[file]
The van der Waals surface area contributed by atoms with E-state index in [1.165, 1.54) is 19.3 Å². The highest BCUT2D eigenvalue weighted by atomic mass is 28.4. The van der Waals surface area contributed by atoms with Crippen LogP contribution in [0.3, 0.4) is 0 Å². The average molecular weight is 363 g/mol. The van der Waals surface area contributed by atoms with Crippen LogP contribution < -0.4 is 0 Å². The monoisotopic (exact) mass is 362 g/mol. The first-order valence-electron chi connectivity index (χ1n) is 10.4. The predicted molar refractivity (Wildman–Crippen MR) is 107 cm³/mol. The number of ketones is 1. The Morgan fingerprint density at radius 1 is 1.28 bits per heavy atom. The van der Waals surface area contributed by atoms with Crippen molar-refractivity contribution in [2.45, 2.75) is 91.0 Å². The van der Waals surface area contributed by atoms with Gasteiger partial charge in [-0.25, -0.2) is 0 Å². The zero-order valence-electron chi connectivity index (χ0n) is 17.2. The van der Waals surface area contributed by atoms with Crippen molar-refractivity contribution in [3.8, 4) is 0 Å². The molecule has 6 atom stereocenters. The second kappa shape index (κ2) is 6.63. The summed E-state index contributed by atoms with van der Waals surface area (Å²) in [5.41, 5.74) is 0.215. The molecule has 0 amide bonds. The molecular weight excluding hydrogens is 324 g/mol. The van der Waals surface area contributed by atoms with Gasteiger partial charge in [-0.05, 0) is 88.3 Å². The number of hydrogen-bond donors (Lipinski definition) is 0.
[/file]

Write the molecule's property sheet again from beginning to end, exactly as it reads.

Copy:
The van der Waals surface area contributed by atoms with E-state index in [1.165, 1.54) is 19.3 Å². The highest BCUT2D eigenvalue weighted by atomic mass is 28.4. The van der Waals surface area contributed by atoms with Crippen LogP contribution in [0.3, 0.4) is 0 Å². The average molecular weight is 363 g/mol. The van der Waals surface area contributed by atoms with Crippen LogP contribution < -0.4 is 0 Å². The monoisotopic (exact) mass is 362 g/mol. The first-order valence-electron chi connectivity index (χ1n) is 10.4. The predicted molar refractivity (Wildman–Crippen MR) is 107 cm³/mol. The number of ketones is 1. The Morgan fingerprint density at radius 1 is 1.28 bits per heavy atom. The van der Waals surface area contributed by atoms with Crippen molar-refractivity contribution in [2.45, 2.75) is 91.0 Å². The van der Waals surface area contributed by atoms with Gasteiger partial charge in [-0.25, -0.2) is 0 Å². The zero-order valence-electron chi connectivity index (χ0n) is 17.2. The van der Waals surface area contributed by atoms with Crippen molar-refractivity contribution in [3.8, 4) is 0 Å². The molecule has 6 atom stereocenters. The second kappa shape index (κ2) is 6.63. The summed E-state index contributed by atoms with van der Waals surface area (Å²) in [5.41, 5.74) is 0.215. The molecule has 0 amide bonds. The molecular weight excluding hydrogens is 324 g/mol. The van der Waals surface area contributed by atoms with Gasteiger partial charge in [-0.05, 0) is 88.3 Å². The number of hydrogen-bond donors (Lipinski definition) is 0.